My wife, who is 76 years old cannot use a computer. We have joint bank account and if I should die before her, then with the monthly statements she would be able to continue her financial affairs. With quarterly accounts she would be lost.
We will definitely ‘opt out’ of any change to 3 monthly statements, and if this facility is withdrawn would change banks – which is a pity after 55 years with the same bank.


Absolutely has no problem with quarterly statements,
online records go back a year if not much longer
… can print out to keep, no problem with that either,
if so wish.

Richard Kelly says:
12 November 2012

I don’t really have too much of a problem with online statements, except when it comes to proving id.

I have my utilities on prepayment, so the only things I get that can be used for proof of address, when I need it, are bank statements and my credit card bill. The trouble is, is that most places I have come across will not accept a print out of an online statement as proof of anything.

As it is, I only get a passport for ID purposes, and with more and more institutions doing away with paper, the all important proof of address is disappearing.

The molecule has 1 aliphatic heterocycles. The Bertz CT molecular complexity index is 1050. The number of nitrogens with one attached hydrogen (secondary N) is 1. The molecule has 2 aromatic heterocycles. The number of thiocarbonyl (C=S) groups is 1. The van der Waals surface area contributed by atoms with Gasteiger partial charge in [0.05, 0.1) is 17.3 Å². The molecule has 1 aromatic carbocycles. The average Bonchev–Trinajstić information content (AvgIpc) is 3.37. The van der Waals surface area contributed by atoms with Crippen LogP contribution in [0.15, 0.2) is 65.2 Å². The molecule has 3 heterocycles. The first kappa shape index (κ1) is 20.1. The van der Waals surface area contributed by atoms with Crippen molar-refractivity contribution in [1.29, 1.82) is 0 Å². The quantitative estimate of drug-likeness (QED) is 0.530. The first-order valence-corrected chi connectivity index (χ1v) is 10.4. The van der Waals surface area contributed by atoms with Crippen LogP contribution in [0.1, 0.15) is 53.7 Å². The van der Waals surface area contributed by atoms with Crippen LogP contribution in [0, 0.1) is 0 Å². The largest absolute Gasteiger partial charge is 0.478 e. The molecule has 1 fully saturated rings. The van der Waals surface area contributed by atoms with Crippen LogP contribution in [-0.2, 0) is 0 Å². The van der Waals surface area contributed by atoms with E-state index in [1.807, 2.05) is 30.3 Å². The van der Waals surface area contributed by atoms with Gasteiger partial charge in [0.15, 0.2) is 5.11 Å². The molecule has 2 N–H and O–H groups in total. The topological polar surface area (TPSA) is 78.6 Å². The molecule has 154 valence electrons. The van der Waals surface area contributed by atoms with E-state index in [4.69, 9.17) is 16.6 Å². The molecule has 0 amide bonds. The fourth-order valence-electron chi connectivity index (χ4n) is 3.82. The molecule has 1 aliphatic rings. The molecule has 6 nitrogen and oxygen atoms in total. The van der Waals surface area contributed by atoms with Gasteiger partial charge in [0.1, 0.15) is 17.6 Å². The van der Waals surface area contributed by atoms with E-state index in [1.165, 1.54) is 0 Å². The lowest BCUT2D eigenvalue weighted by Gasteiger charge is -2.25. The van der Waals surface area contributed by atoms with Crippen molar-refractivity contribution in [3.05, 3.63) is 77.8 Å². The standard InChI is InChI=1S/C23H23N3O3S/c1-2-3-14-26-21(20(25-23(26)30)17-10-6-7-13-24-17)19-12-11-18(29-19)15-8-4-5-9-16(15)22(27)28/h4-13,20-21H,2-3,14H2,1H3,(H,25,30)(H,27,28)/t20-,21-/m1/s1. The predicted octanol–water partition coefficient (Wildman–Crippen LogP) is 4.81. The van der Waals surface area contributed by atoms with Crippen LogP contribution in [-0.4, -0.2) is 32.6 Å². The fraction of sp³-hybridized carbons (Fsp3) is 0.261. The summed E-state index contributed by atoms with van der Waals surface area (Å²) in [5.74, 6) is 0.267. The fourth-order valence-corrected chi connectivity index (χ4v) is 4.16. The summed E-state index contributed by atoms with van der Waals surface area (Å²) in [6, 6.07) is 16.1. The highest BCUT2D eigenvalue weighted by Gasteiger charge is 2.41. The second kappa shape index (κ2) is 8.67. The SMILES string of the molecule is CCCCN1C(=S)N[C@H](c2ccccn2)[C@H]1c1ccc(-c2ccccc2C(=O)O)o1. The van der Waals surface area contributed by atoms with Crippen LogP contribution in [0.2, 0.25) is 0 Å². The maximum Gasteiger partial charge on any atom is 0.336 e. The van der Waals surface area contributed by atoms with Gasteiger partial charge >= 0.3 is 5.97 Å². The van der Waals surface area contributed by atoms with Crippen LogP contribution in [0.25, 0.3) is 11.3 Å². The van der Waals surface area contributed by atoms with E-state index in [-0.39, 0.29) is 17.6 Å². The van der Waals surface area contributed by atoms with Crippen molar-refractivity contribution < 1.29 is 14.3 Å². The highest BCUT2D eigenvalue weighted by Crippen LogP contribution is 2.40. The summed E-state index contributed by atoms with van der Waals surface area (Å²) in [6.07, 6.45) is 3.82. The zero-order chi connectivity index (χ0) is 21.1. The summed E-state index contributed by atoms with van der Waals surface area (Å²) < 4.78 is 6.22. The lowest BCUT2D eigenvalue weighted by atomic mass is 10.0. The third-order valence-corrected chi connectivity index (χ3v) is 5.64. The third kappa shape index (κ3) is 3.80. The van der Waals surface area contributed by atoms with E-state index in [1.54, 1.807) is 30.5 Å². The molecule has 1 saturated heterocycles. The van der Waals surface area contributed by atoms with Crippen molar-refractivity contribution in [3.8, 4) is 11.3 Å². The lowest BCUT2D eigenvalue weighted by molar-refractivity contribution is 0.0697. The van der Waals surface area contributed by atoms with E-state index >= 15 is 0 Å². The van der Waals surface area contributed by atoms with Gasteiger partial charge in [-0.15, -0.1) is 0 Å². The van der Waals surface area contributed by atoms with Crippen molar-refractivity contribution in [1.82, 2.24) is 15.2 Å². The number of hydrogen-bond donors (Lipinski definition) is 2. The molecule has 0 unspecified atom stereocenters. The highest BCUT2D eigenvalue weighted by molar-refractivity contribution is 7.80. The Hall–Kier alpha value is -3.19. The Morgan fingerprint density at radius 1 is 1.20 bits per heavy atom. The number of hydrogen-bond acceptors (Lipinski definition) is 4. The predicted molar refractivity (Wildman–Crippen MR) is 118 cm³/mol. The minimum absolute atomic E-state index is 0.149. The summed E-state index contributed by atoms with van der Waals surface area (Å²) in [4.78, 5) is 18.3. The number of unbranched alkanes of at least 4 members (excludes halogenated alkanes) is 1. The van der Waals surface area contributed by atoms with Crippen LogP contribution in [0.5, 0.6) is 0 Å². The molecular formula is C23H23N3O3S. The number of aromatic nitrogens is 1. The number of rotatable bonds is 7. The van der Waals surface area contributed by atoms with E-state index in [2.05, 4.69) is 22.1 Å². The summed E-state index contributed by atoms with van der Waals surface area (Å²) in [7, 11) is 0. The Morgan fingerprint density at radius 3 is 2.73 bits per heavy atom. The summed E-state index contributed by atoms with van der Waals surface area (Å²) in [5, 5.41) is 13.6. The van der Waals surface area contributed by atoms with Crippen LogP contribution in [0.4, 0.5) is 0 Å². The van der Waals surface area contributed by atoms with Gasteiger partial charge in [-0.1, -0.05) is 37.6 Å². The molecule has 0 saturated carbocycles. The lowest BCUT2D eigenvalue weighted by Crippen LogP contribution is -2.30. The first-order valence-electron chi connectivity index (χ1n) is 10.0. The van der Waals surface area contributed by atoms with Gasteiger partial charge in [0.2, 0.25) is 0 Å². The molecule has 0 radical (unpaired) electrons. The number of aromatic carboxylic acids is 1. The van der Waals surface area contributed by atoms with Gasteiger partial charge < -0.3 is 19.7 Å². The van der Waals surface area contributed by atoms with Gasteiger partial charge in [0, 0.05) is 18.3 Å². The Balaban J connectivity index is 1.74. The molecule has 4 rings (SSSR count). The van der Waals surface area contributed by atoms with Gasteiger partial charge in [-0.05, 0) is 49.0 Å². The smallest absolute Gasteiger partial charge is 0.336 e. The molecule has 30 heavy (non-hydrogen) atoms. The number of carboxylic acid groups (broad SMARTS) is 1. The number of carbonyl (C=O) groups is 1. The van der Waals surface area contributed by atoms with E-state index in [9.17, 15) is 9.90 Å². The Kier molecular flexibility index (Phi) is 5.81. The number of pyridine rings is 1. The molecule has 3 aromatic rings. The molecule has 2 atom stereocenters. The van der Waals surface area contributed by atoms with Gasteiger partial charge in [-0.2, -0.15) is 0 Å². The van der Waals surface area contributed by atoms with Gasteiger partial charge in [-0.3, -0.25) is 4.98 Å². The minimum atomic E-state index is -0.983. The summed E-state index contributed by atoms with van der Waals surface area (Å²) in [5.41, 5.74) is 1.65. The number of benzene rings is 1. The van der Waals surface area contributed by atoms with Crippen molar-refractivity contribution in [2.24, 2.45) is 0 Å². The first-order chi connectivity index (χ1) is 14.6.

This did concern me at one time but when I have offered a printout it has been accepted as proof of address.


I cancelled my paper statements a while ago, and am glad to have done so. I recently needed to provide a physical statement and it was easy enough to log in and download a PDF.

Next, I’d like to see shops offering paperless receipts.


I agree, and now it really annoys me when a financial institution does not offer PDF statements. The storage space on my hard drive is negligible compared to the physical storage space taken by paper statements.


My banks in other countries have charged for the postage to send paper statements for decades. Now that online banking is a suitable alternative, I would support British banks doing the same. Why should those who don’t want paper statements subsidise those who do?


You have a computer, use online banking and can cope well with online statements. So can I and probably most of the people who use this website.

Please can you spare a thought for those who would find it difficult or impossible to use online banking or simply cannot afford a computer. I’m happy to subsidise them, even if you are not.


If they cannot afford a computer, they can choose instead to pay for paper statements. They have a choice. When I buy a computer and use online banking, I should not have to subsidise those who choose to receive paper statements. It’s about choice and a reasonable charge reflecting the costs that a customer incurs.


Thank goodness that some people care about those less fortunate than themselves. 🙂


With First Direct – I still get both – I prefer paper for my records –

I deal with OAPs and the very vulnerable that are unable to cope with the Internet or afford a computer – I am appalled at some posters lack of sympathy or empathy for the less able. No wonder I’m losing interest in Which? conversations.